The dabbler in lists and bullet points is engaging, not in simplicity or conciseness, but in obfuscation; he is peddling in the modern version of the jargon that Orwell deplored. The management consultant that puts up Powerpoint slides full of concentric circles, arrowheads, and other members of the geometric menagerie is not relying on the ‘a picture is worth a thousand words’ compaction thesis; rather, he is relying on distraction: look at these fancy, beguiling figures, while I indulge in some artful bullshit peddling. The bullet pointed-list and the consultancy chart shorten descriptions, but they leave out a great deal, giving us not just a skeleton but a misleading one.

If Orwell were to be brought to a corporate boardroom and subjected to the execrable management consultant presentation, he would rewrite his essay to include this modern abomination as an example of the bad ‘writing’ he had in mind.

Note: Yet again, a H/T to Corey Robin (and Doug Henwood) for pointing me to Ed Smith’s article.

Reflections on Translation – I: Accepting and Assessing Translations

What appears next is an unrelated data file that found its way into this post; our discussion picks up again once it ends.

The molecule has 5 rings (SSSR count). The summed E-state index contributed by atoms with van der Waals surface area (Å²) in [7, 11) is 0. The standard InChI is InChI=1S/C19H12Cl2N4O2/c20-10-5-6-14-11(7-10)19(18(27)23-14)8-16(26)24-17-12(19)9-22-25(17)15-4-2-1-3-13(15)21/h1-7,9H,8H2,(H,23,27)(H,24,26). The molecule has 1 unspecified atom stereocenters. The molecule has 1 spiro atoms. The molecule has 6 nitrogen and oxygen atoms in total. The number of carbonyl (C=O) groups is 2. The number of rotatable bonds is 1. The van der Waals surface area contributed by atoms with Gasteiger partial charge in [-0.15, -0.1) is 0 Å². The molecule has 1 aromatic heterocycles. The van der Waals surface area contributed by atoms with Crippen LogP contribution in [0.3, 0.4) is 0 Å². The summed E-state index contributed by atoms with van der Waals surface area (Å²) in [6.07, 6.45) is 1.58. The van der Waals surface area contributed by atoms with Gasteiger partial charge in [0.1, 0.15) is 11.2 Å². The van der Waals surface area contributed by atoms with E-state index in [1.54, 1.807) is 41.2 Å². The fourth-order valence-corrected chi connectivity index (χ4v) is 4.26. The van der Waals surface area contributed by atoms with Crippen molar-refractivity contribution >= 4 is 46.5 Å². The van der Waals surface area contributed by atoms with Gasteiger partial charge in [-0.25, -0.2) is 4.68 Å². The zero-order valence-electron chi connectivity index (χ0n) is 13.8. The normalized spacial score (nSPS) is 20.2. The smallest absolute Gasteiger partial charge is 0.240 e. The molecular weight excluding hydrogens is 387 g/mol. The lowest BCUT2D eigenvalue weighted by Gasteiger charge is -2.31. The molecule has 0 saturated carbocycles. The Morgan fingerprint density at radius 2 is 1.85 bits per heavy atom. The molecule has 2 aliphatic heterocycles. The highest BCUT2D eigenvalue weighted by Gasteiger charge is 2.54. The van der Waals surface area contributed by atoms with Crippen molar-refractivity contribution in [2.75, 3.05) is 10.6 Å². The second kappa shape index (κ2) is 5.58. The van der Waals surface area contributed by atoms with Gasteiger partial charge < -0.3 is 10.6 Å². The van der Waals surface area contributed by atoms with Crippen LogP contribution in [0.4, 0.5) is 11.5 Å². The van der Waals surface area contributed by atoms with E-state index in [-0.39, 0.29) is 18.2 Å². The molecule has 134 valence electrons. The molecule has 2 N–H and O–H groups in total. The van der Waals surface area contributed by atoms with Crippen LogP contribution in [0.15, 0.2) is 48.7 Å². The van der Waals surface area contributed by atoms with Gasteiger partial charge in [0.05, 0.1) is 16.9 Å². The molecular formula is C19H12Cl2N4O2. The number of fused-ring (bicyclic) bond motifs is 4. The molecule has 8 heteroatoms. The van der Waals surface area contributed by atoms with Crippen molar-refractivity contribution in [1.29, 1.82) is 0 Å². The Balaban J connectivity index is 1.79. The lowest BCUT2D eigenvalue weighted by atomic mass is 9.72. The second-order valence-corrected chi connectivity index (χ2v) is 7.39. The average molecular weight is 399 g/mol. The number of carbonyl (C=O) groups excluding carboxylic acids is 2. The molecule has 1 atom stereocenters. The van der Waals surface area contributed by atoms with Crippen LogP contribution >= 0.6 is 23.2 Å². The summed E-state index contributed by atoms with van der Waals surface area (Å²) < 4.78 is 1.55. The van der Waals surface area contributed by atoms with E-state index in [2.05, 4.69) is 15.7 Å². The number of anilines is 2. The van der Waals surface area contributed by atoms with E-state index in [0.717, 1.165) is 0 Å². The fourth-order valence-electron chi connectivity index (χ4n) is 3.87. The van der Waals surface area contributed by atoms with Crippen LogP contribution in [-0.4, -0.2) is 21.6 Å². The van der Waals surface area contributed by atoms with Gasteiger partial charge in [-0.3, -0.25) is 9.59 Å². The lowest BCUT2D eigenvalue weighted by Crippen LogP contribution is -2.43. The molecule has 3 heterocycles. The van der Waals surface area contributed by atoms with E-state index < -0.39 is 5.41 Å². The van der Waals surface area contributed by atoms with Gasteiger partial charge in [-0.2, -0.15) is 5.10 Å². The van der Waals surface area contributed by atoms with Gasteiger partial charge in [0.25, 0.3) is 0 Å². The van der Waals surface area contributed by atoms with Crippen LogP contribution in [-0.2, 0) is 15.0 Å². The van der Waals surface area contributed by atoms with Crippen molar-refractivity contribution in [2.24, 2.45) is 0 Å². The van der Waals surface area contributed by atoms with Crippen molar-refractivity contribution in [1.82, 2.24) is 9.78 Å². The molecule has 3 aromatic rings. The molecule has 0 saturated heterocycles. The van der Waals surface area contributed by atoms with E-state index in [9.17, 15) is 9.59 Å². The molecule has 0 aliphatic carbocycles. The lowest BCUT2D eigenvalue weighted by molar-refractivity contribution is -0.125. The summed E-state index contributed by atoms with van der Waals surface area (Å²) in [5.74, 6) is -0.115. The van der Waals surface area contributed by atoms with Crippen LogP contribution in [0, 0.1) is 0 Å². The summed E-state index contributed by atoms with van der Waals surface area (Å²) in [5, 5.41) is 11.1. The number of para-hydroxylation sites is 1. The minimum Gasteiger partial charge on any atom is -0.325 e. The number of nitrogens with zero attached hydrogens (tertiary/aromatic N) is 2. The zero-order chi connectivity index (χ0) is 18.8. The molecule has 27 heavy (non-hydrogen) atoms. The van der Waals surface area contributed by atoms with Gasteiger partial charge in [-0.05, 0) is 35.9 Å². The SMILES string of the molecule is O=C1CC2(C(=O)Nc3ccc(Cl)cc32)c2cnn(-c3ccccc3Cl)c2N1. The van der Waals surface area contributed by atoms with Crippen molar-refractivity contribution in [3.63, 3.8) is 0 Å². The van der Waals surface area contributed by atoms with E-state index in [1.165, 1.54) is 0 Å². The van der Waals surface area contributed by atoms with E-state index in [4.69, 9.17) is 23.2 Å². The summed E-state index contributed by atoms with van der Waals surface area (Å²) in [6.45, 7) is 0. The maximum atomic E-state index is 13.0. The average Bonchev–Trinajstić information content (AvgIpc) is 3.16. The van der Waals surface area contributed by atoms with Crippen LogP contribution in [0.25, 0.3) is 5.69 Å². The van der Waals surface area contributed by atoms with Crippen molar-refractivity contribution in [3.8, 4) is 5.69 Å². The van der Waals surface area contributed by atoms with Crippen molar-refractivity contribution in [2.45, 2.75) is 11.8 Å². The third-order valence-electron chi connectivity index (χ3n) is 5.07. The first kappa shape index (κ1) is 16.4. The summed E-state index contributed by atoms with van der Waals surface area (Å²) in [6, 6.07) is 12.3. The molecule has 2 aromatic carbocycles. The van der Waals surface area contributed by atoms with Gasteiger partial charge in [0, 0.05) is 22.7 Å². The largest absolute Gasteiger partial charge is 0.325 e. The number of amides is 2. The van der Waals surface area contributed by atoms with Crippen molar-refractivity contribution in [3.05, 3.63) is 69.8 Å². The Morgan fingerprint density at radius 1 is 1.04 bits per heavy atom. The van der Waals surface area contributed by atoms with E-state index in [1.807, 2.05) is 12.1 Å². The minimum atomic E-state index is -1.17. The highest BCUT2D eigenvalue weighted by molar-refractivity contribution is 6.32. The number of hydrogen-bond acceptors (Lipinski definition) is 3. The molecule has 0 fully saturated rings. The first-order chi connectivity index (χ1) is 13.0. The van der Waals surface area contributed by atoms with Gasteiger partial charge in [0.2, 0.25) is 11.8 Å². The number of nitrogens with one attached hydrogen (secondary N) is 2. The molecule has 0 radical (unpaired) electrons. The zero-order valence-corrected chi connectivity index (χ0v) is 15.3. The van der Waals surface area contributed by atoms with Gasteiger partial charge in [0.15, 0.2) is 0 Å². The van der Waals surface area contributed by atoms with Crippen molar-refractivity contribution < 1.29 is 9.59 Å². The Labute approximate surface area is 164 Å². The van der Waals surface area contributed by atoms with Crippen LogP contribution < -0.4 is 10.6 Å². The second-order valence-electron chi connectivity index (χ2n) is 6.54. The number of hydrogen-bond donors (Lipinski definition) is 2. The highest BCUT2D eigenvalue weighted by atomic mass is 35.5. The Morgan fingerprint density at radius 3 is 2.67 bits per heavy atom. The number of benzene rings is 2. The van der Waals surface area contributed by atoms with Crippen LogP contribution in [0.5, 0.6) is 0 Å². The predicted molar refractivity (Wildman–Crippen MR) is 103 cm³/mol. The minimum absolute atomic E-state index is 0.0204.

Like any reader with a sufficiently long career, I have read many works in translation. In doing so, I have been aware of the distance between the author and myself, of being subject to the same constraints as any other reader of translated works is. Still, I have never ceased to be surprised when I hear someone tell me that they have read a work–known only to me in English–in translation, in a language I would not associate with the author. The most dramatic instance of this astonishment came while talking to an Austrian graduate student who told me he had read Orwell in German; I found it utterly bizarre that anyone could read Orwell in German. I had the tables turned on me when I told a Russian friend I was  reading Dostoevsky, and was greeted with the perplexed inquiry, “You’re reading him in English? How can you do that?” Indeed. How could I do that? But my incompetence in Russian meant it was the only option available to me, and so, I’ve had only one window into that entire body of literature, one that has enriched me in more ways than one, an interaction with which has been subject to limitations I’ve acutely been aware of. I have come to reconcile myself to this shortchanging with my awareness that my engagement with those works is still unique because of my particularities as a reader. It’s a minor blessing, but it will do for now. (I find my relationship to Russian literature especially poignant in its limitations because I’m aware that as a young man my father read many Russian novels  in English translations and then later, went on to learn Russian well enough to speak it–or so I am told–reasonably fluently; I often wonder whether he went back  to reread those same works in Russian.)